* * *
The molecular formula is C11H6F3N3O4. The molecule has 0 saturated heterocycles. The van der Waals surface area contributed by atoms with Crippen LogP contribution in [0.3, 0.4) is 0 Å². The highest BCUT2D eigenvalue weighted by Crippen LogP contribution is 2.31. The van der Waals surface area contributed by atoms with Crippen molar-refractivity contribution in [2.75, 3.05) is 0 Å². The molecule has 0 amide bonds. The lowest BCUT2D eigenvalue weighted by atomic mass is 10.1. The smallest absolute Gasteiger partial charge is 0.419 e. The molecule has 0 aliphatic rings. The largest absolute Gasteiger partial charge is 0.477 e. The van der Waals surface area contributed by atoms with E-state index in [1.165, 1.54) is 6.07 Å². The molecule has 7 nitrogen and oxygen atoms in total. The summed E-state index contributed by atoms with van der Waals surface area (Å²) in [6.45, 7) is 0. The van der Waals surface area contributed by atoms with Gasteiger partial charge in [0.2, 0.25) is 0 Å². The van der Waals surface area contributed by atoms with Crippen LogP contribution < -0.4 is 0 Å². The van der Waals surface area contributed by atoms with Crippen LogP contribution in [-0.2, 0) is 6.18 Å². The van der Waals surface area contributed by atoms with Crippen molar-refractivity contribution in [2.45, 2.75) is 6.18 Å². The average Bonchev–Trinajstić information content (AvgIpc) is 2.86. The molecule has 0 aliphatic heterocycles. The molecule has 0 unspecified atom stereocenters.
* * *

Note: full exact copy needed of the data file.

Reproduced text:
The molecular formula is C11H6F3N3O4. The molecule has 0 saturated heterocycles. The van der Waals surface area contributed by atoms with Crippen LogP contribution in [0.3, 0.4) is 0 Å². The highest BCUT2D eigenvalue weighted by Crippen LogP contribution is 2.31. The van der Waals surface area contributed by atoms with Crippen molar-refractivity contribution in [2.75, 3.05) is 0 Å². The molecule has 0 amide bonds. The lowest BCUT2D eigenvalue weighted by atomic mass is 10.1. The smallest absolute Gasteiger partial charge is 0.419 e. The molecule has 0 aliphatic rings. The largest absolute Gasteiger partial charge is 0.477 e. The van der Waals surface area contributed by atoms with E-state index in [1.165, 1.54) is 6.07 Å². The molecule has 7 nitrogen and oxygen atoms in total. The summed E-state index contributed by atoms with van der Waals surface area (Å²) in [6.45, 7) is 0. The van der Waals surface area contributed by atoms with Gasteiger partial charge in [0.2, 0.25) is 0 Å². The van der Waals surface area contributed by atoms with Crippen LogP contribution < -0.4 is 0 Å². The van der Waals surface area contributed by atoms with Crippen LogP contribution in [-0.2, 0) is 6.18 Å². The van der Waals surface area contributed by atoms with Crippen molar-refractivity contribution in [2.45, 2.75) is 6.18 Å². The average Bonchev–Trinajstić information content (AvgIpc) is 2.86. The molecule has 0 aliphatic heterocycles. The molecule has 0 unspecified atom stereocenters.